The captain's residence is charmingly situated in a quiet rural community, and as a typical New England homestead we make it the subject of the accompanying illustration. It is older than the Declaration of American Independence and is rich in historic associations. It was for years the home of Dea. Daniel Perry, by whose ancestor it was erected. It passed into the hands of Ezekiel Thacher, of whom the captain purchased it in 1832. The original house has received various additions and improvements, but its identity is by no means destroyed. Political preferment has not been the aim of Captain Burgess, although he has been active in the dominant party—a democrat until 1861 and a republican since. His father, an exemplary Methodist, early taught him the principles of religion and his favorite precept was "Seth, deal honestly." His life has been that marked by his resolution in the first forecastle, seventy years ago. Captain Burgess early identified himself with the Methodist church at Bourne, of which for nearly fifty years he has been an officer, his consistant Christian example and liberal hand adding their full share to its prosperity. By his thoughtful liberality and sympathy for the suffering, he has firmly bound to himself the hearts of the poor and unfortunate. From his father, Perez, through a long line of sterling worth and from his mother, Lydia, daughter of Stephen Swift, also a descendant of Puritan forefathers, the subject of this sketch can look back with pride to the foundation of those just principles of life, the application of which, on sea and on land, has secured for him a competence and an unruffled sea in his last clays of life's voyage.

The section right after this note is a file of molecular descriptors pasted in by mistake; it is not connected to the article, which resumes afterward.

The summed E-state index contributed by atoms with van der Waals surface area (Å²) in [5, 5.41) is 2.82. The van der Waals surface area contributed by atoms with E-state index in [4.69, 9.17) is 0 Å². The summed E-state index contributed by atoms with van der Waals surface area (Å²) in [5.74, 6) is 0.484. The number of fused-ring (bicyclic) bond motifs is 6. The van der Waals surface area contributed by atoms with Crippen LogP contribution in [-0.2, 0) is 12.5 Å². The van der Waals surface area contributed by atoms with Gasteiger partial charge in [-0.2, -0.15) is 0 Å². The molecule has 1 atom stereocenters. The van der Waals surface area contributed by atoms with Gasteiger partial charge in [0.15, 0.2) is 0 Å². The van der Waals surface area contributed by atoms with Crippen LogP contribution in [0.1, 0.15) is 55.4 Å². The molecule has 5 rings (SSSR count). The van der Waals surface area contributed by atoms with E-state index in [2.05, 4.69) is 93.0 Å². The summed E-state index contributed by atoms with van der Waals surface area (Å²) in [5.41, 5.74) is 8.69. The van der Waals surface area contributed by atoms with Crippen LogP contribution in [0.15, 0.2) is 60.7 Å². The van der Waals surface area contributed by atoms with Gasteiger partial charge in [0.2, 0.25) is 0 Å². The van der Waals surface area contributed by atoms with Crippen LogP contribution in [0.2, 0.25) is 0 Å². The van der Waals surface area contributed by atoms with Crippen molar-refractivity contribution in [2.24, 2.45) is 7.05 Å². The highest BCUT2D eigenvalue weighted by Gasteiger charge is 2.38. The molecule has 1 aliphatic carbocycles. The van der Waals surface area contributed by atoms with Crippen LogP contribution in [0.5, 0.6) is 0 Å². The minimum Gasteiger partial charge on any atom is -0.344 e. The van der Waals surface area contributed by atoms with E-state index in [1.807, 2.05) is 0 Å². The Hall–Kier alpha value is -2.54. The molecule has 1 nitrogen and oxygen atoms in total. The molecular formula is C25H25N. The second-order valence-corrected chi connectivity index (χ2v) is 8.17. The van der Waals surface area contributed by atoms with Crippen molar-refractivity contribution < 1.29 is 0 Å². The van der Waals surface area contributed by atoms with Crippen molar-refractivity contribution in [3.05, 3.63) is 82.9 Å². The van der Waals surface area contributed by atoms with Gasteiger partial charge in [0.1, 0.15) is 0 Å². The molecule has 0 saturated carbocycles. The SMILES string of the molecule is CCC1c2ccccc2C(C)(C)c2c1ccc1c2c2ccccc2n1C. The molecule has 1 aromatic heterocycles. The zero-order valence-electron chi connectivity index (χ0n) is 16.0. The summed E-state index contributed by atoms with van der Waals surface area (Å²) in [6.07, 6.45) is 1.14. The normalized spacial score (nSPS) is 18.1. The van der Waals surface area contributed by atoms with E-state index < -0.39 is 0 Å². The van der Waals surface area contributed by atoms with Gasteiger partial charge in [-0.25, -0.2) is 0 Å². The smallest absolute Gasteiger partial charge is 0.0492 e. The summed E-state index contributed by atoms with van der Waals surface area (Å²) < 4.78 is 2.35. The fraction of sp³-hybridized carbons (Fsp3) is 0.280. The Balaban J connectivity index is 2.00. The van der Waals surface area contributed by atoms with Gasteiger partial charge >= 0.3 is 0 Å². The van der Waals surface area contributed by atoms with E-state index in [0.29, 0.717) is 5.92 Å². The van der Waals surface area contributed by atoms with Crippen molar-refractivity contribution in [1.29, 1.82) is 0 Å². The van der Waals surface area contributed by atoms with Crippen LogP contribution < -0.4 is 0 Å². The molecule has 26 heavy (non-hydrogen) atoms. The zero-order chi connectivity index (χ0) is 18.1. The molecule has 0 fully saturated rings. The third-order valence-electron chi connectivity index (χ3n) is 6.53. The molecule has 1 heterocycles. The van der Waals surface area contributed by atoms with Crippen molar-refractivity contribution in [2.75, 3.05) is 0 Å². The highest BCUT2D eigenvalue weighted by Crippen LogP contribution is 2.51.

P. Foster Butler, eldest son of Patrick and grandson of Patrick Butler, was born in Brewster in 1836. He was a mariner twenty-eight years, and since 1874 has been in the oyster business. He was married in 1861 to Sarah F., daughter of Gideon Berry. They have one son, Harry L. Mr. Butler is a member of Bourne Methodist Episcopal church, and steward and trustee in the same.
Joshua G. Cash, born in 1863 in Harwich, is a son of Joshua S. and Margaret (McCarta) Cash. In March, 1887, he bought a meat route of John Avery, at Pocasset, where he has lived since that time. He was married in December, 1887, to Etta, daughter of Oliver C. Snow.